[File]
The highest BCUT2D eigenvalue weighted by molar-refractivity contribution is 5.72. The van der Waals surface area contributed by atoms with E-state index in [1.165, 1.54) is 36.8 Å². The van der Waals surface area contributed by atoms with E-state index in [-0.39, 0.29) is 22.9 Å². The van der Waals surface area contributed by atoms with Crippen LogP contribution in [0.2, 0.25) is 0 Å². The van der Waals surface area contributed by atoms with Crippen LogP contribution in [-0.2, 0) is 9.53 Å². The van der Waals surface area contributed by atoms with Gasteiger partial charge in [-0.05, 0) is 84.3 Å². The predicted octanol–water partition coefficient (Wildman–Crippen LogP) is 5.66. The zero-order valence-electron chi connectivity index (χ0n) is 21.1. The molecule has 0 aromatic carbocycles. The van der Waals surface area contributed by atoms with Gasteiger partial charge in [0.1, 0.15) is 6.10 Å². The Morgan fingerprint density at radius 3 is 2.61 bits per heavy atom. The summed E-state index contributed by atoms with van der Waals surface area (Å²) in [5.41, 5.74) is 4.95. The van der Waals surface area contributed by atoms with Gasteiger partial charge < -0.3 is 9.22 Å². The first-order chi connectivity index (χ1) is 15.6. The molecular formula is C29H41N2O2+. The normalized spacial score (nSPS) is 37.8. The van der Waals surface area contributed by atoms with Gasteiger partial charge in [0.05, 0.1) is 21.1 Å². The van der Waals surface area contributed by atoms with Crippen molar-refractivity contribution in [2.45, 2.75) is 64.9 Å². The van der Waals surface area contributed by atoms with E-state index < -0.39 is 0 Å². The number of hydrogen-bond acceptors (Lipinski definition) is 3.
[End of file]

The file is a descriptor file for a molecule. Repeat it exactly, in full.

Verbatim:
The highest BCUT2D eigenvalue weighted by molar-refractivity contribution is 5.72. The van der Waals surface area contributed by atoms with E-state index in [1.165, 1.54) is 36.8 Å². The van der Waals surface area contributed by atoms with E-state index in [-0.39, 0.29) is 22.9 Å². The van der Waals surface area contributed by atoms with Crippen LogP contribution in [0.2, 0.25) is 0 Å². The van der Waals surface area contributed by atoms with Crippen LogP contribution in [-0.2, 0) is 9.53 Å². The van der Waals surface area contributed by atoms with Gasteiger partial charge in [-0.05, 0) is 84.3 Å². The predicted octanol–water partition coefficient (Wildman–Crippen LogP) is 5.66. The zero-order valence-electron chi connectivity index (χ0n) is 21.1. The molecule has 0 aromatic carbocycles. The van der Waals surface area contributed by atoms with Gasteiger partial charge in [0.1, 0.15) is 6.10 Å². The Morgan fingerprint density at radius 3 is 2.61 bits per heavy atom. The summed E-state index contributed by atoms with van der Waals surface area (Å²) in [5.41, 5.74) is 4.95. The van der Waals surface area contributed by atoms with Gasteiger partial charge < -0.3 is 9.22 Å². The first-order chi connectivity index (χ1) is 15.6. The molecular formula is C29H41N2O2+. The normalized spacial score (nSPS) is 37.8. The van der Waals surface area contributed by atoms with Gasteiger partial charge in [0.05, 0.1) is 21.1 Å². The van der Waals surface area contributed by atoms with Crippen molar-refractivity contribution in [2.45, 2.75) is 64.9 Å². The van der Waals surface area contributed by atoms with E-state index < -0.39 is 0 Å². The number of hydrogen-bond acceptors (Lipinski definition) is 3.